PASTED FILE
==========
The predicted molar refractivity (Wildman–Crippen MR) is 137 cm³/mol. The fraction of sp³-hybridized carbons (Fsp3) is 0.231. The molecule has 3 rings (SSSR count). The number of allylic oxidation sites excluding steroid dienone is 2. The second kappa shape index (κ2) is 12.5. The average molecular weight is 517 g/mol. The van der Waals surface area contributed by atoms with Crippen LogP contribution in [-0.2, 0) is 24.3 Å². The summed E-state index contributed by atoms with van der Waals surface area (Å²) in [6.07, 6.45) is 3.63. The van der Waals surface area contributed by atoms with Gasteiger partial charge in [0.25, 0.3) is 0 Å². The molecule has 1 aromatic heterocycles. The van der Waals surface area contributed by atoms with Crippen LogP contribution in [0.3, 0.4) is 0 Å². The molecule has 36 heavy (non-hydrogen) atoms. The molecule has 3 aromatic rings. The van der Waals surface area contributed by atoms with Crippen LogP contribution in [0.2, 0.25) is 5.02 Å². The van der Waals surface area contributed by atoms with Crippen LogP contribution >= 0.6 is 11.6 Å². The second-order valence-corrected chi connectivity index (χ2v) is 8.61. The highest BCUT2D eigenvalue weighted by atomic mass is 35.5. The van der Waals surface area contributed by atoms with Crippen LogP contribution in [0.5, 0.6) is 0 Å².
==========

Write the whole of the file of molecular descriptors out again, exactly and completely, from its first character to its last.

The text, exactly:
The predicted molar refractivity (Wildman–Crippen MR) is 137 cm³/mol. The fraction of sp³-hybridized carbons (Fsp3) is 0.231. The molecule has 3 rings (SSSR count). The number of allylic oxidation sites excluding steroid dienone is 2. The second kappa shape index (κ2) is 12.5. The average molecular weight is 517 g/mol. The van der Waals surface area contributed by atoms with Crippen LogP contribution in [-0.2, 0) is 24.3 Å². The summed E-state index contributed by atoms with van der Waals surface area (Å²) in [6.07, 6.45) is 3.63. The van der Waals surface area contributed by atoms with Gasteiger partial charge in [0.25, 0.3) is 0 Å². The molecule has 1 aromatic heterocycles. The van der Waals surface area contributed by atoms with Crippen LogP contribution in [0.3, 0.4) is 0 Å². The molecule has 36 heavy (non-hydrogen) atoms. The molecule has 3 aromatic rings. The van der Waals surface area contributed by atoms with Crippen LogP contribution in [0.2, 0.25) is 5.02 Å². The van der Waals surface area contributed by atoms with Crippen LogP contribution >= 0.6 is 11.6 Å². The second-order valence-corrected chi connectivity index (χ2v) is 8.61. The highest BCUT2D eigenvalue weighted by atomic mass is 35.5. The van der Waals surface area contributed by atoms with Crippen LogP contribution in [0.5, 0.6) is 0 Å².